B2B Payments

Square Warns Glitch May Prevent Transfers To Biz Bank Accounts

Payments technology company Square has acknowledged a technical glitch that prevented one small business in Toronto, Canada, from receiving funds in its bank account — and warns that it might not necessarily be a “one-off" case.

Reports in CBC News on Monday (Sept. 30) said Little Havana, a mobile coffee stand based in Toronto, claims more than $10,500 in payments processed via Square never made it into the company's TD Canada Trust bank account. The company noted that it has used Square for years without any issue.

Late last month Little Havana Co-Owner Monica Mustelier said she noticed thousands of dollars worth of sales had not made it into the company bank account.

“It's been really frustrating because I've been spending at least two to three hours every day going between Square and TD when I could actually be drumming up business for us,” she told the news outlet, adding that the company has now moved to being cash-only to avoid any more possible losses. That could be damaging to sales revenue, however, with Mustelier estimating that some 80 percent of current customers pay via card.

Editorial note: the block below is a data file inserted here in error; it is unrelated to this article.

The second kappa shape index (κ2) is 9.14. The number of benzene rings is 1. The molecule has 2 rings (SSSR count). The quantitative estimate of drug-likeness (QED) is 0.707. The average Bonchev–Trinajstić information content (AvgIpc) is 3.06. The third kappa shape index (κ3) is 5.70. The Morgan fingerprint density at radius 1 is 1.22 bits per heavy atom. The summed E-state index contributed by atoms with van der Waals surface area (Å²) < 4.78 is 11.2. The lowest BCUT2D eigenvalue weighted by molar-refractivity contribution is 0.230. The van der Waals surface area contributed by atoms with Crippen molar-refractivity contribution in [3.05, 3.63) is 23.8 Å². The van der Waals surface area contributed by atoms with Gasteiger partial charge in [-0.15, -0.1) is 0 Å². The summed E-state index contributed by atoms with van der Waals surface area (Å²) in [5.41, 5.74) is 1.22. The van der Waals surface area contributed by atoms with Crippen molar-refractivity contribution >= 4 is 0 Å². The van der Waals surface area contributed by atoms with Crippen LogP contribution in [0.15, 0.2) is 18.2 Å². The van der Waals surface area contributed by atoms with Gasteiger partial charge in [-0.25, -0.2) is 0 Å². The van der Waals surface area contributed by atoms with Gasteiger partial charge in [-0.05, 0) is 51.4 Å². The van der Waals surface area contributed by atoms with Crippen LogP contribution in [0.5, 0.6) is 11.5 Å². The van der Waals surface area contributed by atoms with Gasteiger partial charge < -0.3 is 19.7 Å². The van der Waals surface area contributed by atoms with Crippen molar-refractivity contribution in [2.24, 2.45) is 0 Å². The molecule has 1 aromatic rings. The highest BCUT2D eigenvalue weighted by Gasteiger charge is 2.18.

A spokesperson for Square warned that this may not be an isolated case.

“I can't say this is widespread. I can't say it's a one-off,” said Square Canada Communications Manager Valerie Jackson.

The company also declined to say how many business clients may have been impacted by the glitch. However, following CBC Canada's communication with Square, the payments company said it had located Little Havana's funds, though declined to provide more details. As of the story's publishing, the company still had not seen those funds in its bank account.

Square said an issue with its unnamed acquiring processor was to blame for the glitch.

In another interview with the news outlet, Ryerson University Transmedia Zone Director and technology expert Professor Ramona Pringle said that the case highlights a bigger issue “about tech in general” and how the market can ensure “transparency and accountability.”



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